The father of the man charged with shooting two soldiers in Little Rock
is speaking out. He says his son, Abdulhakim Muhammad, was manipulated by Islamic extremists overseas and the FBI knew it but didn't step in before it was too late.
Melvin Bledsoe of Memphis looks at what his son is accused of doing at the Army Recruiter Station in Little Rock last June the same way he looks at foiled terror plots in Dallas, and the Fort Hood shootings earlier this month. He sees them all as acts of terrorism that could have been prevented.
"I want to say how sorry I am for the family of the soldier and we know what they're going through," Bledsoe says. "They're grieving and we're very sorry for their grieving."
Nearly six months after police say his son, Abdulhakim Muhammad, 24, gunned down two soldiers, Bledsoe wants answers from the federal government. "I don't understand why the federal government has not taken this case which it is,” Bledsoe says. “This involves a United States soldier."
Bledsoe says the FBI tracked his son for two years after he traveled to Yemen and knew of his growing extremist views but didn't do anything to stop it. As an example, he cites his son's purchase of an assault rifle shortly before the shooting.
"I think they could have asked some questions [like,] 'What are you doing with this weapon? What are you going to do with this weapon?'" When asked how he thought his son would have responded to such a question Bledsoe responded, "I think something would have changed a lot."
The FBI has no comment other than to say the investigation is still on going, but won't address any of Muhammad's dad's allegations. Bledsoe talked to us in front of the federal courthouse in downtown Little Rock because he believes that's the proper jurisdiction for his son's case.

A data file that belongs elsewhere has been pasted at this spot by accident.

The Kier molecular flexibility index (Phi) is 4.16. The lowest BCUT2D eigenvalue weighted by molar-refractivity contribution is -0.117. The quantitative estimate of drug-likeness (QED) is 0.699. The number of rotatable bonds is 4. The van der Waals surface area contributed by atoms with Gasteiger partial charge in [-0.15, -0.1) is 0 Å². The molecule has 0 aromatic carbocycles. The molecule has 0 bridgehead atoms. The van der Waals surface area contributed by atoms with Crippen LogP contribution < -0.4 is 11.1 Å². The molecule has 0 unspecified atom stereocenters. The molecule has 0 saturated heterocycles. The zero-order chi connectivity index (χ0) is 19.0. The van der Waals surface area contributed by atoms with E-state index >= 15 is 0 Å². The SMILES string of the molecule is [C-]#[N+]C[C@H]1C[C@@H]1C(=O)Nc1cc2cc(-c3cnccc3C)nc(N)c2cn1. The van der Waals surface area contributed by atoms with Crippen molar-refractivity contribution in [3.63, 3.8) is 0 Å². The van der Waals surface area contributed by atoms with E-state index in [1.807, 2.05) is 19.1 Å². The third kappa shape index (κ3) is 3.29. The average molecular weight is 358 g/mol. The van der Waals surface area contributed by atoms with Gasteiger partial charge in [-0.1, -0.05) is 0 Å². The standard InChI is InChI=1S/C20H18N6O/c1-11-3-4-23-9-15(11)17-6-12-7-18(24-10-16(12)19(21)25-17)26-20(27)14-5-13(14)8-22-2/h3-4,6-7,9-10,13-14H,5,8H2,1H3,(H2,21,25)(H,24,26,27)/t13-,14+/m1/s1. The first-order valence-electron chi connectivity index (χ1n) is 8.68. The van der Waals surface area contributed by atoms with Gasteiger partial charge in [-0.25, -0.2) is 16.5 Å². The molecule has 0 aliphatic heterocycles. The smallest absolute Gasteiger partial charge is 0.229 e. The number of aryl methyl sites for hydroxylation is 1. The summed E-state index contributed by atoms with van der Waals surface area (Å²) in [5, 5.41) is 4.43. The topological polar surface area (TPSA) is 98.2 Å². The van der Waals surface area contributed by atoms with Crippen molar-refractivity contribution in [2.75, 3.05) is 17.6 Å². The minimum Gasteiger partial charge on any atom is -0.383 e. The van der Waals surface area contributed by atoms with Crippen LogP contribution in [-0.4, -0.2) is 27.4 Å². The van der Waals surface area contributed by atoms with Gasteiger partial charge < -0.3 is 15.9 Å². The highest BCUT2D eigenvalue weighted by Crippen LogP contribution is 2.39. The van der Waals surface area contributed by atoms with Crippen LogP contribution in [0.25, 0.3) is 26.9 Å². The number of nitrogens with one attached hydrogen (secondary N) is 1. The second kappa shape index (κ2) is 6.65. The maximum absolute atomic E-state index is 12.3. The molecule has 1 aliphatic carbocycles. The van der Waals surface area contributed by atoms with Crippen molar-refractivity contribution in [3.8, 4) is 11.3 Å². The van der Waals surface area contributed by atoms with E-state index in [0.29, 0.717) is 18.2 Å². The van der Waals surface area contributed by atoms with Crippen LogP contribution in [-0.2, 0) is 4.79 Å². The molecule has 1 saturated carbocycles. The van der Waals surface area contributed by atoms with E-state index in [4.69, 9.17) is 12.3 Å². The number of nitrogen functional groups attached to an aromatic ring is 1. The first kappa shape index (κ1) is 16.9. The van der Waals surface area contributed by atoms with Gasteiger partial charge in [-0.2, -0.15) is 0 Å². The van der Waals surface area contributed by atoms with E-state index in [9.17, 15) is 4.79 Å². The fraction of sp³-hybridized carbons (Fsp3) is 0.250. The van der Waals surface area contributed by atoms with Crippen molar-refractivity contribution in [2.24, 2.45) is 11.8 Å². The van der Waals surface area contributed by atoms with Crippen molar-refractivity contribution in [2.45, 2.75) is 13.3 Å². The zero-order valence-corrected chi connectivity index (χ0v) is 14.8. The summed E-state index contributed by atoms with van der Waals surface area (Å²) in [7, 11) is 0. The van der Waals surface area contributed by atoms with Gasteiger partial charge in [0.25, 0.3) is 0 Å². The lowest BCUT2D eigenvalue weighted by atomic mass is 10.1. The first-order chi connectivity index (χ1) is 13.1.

Although he thinks the FBI should investigate the case because it's an act of terrorism, he doesn't think Muhammad is a terrorist. "No, I do not consider him a terrorist," he says. "But I think what took place certainly gives the meanings of an act of terrorism.
"Thirteen other people lost their lives in Texas because somebody else dropped the ball, it's as simple as that,” Bledsoe says referring to the mass shootings of soldiers at Ft. Hood, Texas earlier this month. "It was my son today and it could be your son tomorrow."
Bledsoe says he says he holds his son ultimately responsible for his own actions but wants U.S. Attorney General Eric Holder to open an investigation to look at what warning signs, if any, were missed by federal authorities.
Prosecutors are seeking the death penalty
for Muhammad. He's charged with killing Pvt. William Long of Conway and shooting Pvt Quinton Ezagwula of Jacksonville.
His trial is set for next June.